28 May Five Ws with the TIAs Finalists: Excellence in Global Export
AbCellera, Corvus Energy, Delta-Q Technologies, and Vancouver International Airport’s Innovative Travel Solutions at the 2020 Technology Impact Awards Finalist Announcement on April 28th, 2020.
In the lead-up to the 2020 Technology Impact Awards, BC Tech is profiling all 38 finalists in 11 award categories. This week, we look at four companies that are making waves on the world stage through the export of technology developed in British Columbia.
Who: The TIAs nomination “is a reflection of all the work our growing 140-member team has been doing since our inception,” says COO Véronique Lecault, who co-founded the biotech company with CEO Carl Hansen in 2012. Built on technology originally developed at UBC, AbCellera’s platform has become a world-leading discovery engine for biologics. “When COVID-19 hit, we were ready. The entire team stepped up to execute and rapidly find antibodies that can be used for treatment and prevention,” says Véronique. (Visit the AbCellera careers page here.)
What: The privately-held biotech’s drug discovery platform searches and analyzes natural immune systems to find antibodies that can be used to prevent and treat disease. By combining high-throughput microfluidics, big data, machine learning, bioinformatics, and genomics, AbCellera is able to identify new drugs and reduce the time it takes to begin clinical testing.
No wonder AbCellera is playing an innovative role in the fight against COVID-19. In March, it entered into an agreement with global pharma Eli Lilly to create antibody therapeutics for the possible prevention and treatment of COVID-19. “By working together seamlessly, our teams have moved with unprecedented speed, and have advanced from antibody discovery to a lead candidate for human testing in months instead of years,” says CEO Carl Hansen.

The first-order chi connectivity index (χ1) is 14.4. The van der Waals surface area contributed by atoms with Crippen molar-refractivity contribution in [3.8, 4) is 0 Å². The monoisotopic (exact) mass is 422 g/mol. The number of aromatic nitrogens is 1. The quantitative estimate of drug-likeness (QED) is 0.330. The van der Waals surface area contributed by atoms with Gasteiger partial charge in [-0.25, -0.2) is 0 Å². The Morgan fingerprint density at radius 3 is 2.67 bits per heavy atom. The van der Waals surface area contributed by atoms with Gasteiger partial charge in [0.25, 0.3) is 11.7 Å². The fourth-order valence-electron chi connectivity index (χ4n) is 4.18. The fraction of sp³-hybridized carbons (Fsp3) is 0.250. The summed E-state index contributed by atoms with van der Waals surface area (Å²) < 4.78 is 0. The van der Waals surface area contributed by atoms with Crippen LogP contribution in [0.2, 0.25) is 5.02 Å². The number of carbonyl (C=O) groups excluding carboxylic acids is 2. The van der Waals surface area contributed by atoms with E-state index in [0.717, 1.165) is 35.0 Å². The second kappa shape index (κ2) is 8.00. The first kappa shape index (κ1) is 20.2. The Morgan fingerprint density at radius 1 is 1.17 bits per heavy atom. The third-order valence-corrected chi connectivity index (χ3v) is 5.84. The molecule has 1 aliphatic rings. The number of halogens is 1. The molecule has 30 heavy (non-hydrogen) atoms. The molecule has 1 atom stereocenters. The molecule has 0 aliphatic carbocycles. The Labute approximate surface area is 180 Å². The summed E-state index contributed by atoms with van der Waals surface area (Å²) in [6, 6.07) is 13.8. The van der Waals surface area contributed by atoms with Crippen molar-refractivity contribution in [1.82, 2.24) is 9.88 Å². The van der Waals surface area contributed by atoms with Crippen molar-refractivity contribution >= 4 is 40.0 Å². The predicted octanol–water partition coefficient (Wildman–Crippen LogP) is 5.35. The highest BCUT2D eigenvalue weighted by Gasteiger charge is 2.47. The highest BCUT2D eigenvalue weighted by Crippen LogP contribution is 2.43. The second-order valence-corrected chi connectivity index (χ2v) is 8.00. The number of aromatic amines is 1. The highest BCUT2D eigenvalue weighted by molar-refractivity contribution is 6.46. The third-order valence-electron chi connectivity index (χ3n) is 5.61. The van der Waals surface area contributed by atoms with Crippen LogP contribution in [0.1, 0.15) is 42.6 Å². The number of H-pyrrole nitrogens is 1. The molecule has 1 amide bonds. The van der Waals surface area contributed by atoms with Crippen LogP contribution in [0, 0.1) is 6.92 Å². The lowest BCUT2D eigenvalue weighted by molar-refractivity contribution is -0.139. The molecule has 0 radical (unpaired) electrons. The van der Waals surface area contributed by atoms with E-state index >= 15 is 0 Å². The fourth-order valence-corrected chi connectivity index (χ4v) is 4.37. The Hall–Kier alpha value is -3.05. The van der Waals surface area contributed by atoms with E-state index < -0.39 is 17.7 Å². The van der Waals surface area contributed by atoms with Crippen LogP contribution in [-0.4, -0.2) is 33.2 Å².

When: AbCellera has forged multi-target, long-term partnerships with many leading biotechnology and biopharmaceutical companies, such as Denali Therapeutics in 2018,
Novartis in 2019, and Eli Lilly in 2020. In 2018, the company received a $4.8 million USD grant from the Bill & Melinda Gates Foundation to accelerate global health research, and closed a $10 million USD Series A round of funding. That same year, AbCellera received $30 million USD funding from the Defense Advanced Research Projects Agency (DARPA) as part of the Pandemic Prevention Platform (P3) program to establish a rapid pandemic response platform capable of going from an isolated virus to a field-ready medical countermeasure in 60 days. The Government of Canada followed with a commitment of up to $175.6 million CAD under Innovation, Science and Economic Development’s (ISED) Strategic Innovation Fund (SIF) to expand efforts related to the discovery of antibodies for use in drugs to treat COVID-19, and to build technology and manufacturing infrastructure for antibody therapies against future pandemic threats. Last but certainly not least: the company recently announced a $105 million USD Series B financing from top-tier healthcare and tech investors to further advance its AI-powered, drug discovery platform and bring therapies to patients faster across a wide range of diseases.
Where: The TIAs nomination “is particularly important because it highlights the great things we can do in Canada,” Véronique says. “We have great talent. We have great universities. We have great technologies. And we’re in a position to impact the biotech industry at the global level.”